[George Orwell] hardly writes anything about fascism, at all. He hardly writes a single essay saying why you should be against it. He takes it for granted, that when you look down the gun barrel of Hitler and Mussolini and Franco and fascism and nazism, that you don't need to be told what's wrong with it. Here is everything you hate. Here is ever bullying father, every crushed, repressed mother, every sadistic prison warder, every exploiting capitalist, every racist and Jew-baiter, every thug and bully and sadist and exploiter that has ever been all rolled into one, and then refined and double-distilled and then re-done again so you've got the absolutely pure of everything that's hateful. We tend to sneer, or I've heard people sneer, at the use of the word "evil" by politicians. By politicians on should usually suspect the use of this word. But it's not possible, if you want to write morally, or you want to write critically, or you want to write historically, it's not possible to do without this word.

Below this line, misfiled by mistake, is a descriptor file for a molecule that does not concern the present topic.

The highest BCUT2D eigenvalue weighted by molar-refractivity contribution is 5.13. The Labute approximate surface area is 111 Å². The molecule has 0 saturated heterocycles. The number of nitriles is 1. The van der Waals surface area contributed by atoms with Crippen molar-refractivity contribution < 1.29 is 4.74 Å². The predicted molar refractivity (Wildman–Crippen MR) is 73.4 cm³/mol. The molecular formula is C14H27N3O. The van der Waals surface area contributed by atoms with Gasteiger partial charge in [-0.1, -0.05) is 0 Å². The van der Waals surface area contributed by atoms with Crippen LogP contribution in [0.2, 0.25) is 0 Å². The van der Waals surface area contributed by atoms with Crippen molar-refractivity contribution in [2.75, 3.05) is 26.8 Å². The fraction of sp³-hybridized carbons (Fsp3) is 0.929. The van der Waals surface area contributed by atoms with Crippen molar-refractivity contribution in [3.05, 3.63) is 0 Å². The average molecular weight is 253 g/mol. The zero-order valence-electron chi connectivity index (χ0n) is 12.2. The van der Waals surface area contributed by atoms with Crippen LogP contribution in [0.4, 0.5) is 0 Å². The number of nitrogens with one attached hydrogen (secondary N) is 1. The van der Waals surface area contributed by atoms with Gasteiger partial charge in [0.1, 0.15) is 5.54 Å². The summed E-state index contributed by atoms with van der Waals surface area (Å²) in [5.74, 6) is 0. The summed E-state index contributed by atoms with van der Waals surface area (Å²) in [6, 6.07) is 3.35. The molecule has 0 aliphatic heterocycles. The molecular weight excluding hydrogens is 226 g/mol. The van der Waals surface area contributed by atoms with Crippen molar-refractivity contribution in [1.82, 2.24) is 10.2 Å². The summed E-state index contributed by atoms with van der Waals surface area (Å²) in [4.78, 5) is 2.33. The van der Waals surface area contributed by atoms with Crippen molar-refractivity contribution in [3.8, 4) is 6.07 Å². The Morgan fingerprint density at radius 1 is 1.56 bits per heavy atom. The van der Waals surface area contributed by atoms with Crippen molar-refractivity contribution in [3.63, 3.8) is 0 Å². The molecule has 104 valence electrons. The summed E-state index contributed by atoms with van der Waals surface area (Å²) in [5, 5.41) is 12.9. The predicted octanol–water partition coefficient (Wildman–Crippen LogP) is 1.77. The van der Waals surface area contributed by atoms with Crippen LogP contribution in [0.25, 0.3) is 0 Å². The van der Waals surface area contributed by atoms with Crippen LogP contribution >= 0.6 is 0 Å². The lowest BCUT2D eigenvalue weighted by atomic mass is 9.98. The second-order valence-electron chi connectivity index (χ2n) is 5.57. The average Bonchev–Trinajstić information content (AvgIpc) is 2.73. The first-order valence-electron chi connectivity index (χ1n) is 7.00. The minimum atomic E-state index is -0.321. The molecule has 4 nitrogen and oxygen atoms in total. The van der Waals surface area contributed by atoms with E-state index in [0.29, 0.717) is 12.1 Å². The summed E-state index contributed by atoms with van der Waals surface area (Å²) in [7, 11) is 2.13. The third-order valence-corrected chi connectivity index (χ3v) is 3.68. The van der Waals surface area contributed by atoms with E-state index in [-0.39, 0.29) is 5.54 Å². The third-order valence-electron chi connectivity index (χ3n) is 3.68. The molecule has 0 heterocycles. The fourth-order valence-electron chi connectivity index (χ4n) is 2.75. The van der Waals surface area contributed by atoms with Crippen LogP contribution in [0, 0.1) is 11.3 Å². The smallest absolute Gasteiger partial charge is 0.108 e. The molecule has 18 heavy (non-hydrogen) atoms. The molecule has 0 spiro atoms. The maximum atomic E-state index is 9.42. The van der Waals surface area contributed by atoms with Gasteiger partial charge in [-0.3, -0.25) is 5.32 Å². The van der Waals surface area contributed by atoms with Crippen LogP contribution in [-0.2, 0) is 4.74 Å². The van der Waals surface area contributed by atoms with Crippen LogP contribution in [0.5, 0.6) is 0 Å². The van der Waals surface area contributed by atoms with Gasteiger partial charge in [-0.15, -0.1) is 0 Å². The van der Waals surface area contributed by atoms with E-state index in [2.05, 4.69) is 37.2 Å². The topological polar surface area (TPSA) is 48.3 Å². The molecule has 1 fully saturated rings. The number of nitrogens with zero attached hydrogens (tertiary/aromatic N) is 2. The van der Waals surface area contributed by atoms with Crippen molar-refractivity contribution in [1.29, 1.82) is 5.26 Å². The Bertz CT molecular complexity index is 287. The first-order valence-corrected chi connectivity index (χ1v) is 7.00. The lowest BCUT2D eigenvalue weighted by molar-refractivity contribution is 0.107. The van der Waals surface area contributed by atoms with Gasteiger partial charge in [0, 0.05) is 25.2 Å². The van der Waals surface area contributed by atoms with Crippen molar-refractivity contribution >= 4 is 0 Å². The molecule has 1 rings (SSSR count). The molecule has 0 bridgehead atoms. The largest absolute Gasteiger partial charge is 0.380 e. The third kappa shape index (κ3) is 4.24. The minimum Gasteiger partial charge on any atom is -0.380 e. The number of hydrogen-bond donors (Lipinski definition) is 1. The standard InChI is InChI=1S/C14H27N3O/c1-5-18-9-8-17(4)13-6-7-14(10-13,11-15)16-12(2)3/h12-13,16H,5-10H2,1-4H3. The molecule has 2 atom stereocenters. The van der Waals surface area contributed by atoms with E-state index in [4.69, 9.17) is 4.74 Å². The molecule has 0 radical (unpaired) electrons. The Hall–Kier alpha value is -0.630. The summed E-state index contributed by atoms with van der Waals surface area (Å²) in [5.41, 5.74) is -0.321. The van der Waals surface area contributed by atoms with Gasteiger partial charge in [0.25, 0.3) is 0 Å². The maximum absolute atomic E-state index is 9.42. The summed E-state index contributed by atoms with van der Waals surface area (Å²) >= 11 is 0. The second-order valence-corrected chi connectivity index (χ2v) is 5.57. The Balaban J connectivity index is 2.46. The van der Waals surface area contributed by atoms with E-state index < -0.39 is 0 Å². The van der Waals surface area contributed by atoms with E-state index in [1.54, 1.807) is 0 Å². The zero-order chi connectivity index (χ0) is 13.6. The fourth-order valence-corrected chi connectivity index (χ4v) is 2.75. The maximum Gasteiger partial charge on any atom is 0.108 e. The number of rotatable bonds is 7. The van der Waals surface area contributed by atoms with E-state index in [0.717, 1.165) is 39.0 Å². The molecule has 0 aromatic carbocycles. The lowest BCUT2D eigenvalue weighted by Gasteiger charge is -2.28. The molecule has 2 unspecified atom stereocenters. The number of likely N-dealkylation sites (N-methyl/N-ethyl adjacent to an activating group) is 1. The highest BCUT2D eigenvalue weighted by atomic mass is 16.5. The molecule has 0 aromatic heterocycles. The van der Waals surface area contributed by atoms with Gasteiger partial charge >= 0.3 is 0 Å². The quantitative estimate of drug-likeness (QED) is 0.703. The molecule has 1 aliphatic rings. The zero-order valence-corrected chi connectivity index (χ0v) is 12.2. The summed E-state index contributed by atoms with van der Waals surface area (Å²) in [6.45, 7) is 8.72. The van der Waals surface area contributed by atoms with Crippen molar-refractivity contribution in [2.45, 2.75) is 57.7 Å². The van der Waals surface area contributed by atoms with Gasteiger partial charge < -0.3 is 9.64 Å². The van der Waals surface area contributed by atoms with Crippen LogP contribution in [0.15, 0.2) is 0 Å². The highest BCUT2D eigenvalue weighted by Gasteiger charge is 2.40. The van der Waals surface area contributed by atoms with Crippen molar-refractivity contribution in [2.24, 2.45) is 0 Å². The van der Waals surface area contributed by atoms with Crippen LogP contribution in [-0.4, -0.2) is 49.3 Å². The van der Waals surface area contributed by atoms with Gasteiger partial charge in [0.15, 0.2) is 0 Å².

Your stuff will start to puff up. Your paragraphs will start to get rotund with all the things you could say if you really wanted, but you can only hint. That's bad. It's bad intellectually and I think it's bad morally. It means that you become.. your contract is no longer with your readers. What I try and do, and the reason I write in longhand and write in isolation, is to say "The only person I have a deal with is the person who might read this. And I'll give them my best, and I don't care what the editor thinks, the advertising department thinks, friends and colleagues think." You try and live, as it were, as if none of these people counted. "What's the best account I can give for customers of this." Most of Washington punditry is nothing of the kind, it's... private letters written to other pundits and appearing in public space.